Howdy folks! I'm just starting up a new project which I hope to release into the Open Source community. It's a JDBC bridge for OS/400, something not a whole lot of people outside of my community have an interest in, but one which is crucial to my niche. Anyway, the idea requires some understanding of how JDBC drivers are configured. I haven't used JDBC extensively for a couple of years now, and I need a little reassurance that things haven't changed drastically while I was away. As I remember, with a traditional JDBC application, most configuration parameters were passed when you created your connection. Usually you passed a URL, a user name and a password. Variations of this technique worked, including having runtime parameters on the URL (such as cache size and so on), and in later releases of JDBC, passing a Properties object rather than individual parameters. Then we have pooled connections, with which I am much less familiar. From what I understand, pooled connections represent connections to a DataSource, where all the configuration information is stored in a properties file. Now I may be confusing this with the JDBC2 XA DataSource concept; if so, I'd appreciate enlightenment. Are there other ways to configure DataSources programmatically that I just don't know about? Anyway, my big question after running through this little peek into the meager knowledge in my mind is: how many people use connection pooling as opposed to straight JDBC connections, and how do you configure your connections? I want to get some idea of how much variety there is out there. Joe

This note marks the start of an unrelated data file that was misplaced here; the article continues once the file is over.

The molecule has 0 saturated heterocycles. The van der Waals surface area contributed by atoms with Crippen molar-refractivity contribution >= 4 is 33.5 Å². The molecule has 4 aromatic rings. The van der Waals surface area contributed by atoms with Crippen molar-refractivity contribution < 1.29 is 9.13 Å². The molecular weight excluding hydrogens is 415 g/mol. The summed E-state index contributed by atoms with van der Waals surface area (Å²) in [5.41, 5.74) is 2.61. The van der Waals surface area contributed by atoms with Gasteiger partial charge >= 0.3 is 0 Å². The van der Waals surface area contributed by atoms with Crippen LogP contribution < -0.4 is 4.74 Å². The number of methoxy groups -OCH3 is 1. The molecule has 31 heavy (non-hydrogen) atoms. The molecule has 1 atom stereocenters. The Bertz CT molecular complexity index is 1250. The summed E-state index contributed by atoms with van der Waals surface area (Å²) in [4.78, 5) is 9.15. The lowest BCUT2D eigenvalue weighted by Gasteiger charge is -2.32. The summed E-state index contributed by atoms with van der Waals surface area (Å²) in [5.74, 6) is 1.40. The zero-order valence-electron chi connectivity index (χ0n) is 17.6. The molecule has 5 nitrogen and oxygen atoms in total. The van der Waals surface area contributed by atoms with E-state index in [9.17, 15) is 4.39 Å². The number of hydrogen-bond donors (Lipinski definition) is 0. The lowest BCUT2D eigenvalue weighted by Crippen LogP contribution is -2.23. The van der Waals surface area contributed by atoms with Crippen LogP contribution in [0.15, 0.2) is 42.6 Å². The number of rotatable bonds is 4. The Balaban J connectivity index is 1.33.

I only use Connection Pooling for Web Apps. All desktop apps, I just create 1 connection and use it throughout the applications lifetime. With Web Apps, I just use the JNDI for configuring my datasource. So I give it a Driver, a URL, a username, and a password. And then there is the typical how many connections to allow. A timeout can be specified. Things like that. With desktop applications, I just pass it a URL, Username, and Password.